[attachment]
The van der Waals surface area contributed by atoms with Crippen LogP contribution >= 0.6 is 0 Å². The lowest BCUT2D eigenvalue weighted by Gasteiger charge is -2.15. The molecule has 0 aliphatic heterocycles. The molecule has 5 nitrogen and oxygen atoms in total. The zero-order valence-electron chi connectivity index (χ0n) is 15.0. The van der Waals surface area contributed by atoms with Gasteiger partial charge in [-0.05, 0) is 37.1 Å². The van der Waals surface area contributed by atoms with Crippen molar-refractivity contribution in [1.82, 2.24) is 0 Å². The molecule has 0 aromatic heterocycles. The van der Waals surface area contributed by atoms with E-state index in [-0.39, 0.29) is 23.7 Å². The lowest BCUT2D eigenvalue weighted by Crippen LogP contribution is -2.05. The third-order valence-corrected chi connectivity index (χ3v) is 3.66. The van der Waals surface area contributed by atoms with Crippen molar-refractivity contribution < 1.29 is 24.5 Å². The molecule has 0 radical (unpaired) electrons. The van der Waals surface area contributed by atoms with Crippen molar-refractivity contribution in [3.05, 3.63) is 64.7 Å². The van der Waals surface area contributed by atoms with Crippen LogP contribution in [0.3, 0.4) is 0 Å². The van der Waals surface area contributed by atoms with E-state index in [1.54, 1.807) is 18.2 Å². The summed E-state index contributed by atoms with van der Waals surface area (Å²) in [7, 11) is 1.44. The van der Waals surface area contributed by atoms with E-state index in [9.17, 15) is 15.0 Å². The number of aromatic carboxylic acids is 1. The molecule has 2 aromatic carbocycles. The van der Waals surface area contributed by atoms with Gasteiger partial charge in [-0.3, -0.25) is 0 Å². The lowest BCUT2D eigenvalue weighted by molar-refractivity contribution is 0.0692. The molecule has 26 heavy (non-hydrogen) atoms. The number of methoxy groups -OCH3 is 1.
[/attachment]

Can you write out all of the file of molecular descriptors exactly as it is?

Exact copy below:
The van der Waals surface area contributed by atoms with Crippen LogP contribution >= 0.6 is 0 Å². The lowest BCUT2D eigenvalue weighted by Gasteiger charge is -2.15. The molecule has 0 aliphatic heterocycles. The molecule has 5 nitrogen and oxygen atoms in total. The zero-order valence-electron chi connectivity index (χ0n) is 15.0. The van der Waals surface area contributed by atoms with Gasteiger partial charge in [-0.05, 0) is 37.1 Å². The van der Waals surface area contributed by atoms with Crippen molar-refractivity contribution in [1.82, 2.24) is 0 Å². The molecule has 0 aromatic heterocycles. The van der Waals surface area contributed by atoms with E-state index in [-0.39, 0.29) is 23.7 Å². The lowest BCUT2D eigenvalue weighted by Crippen LogP contribution is -2.05. The third-order valence-corrected chi connectivity index (χ3v) is 3.66. The van der Waals surface area contributed by atoms with Crippen molar-refractivity contribution < 1.29 is 24.5 Å². The molecule has 0 radical (unpaired) electrons. The van der Waals surface area contributed by atoms with Crippen molar-refractivity contribution in [3.05, 3.63) is 64.7 Å². The van der Waals surface area contributed by atoms with Crippen LogP contribution in [0.3, 0.4) is 0 Å². The van der Waals surface area contributed by atoms with E-state index in [1.54, 1.807) is 18.2 Å². The summed E-state index contributed by atoms with van der Waals surface area (Å²) in [7, 11) is 1.44. The van der Waals surface area contributed by atoms with E-state index in [9.17, 15) is 15.0 Å². The number of aromatic carboxylic acids is 1. The molecule has 2 aromatic carbocycles. The van der Waals surface area contributed by atoms with Gasteiger partial charge in [-0.3, -0.25) is 0 Å². The lowest BCUT2D eigenvalue weighted by molar-refractivity contribution is 0.0692. The molecule has 26 heavy (non-hydrogen) atoms. The number of methoxy groups -OCH3 is 1.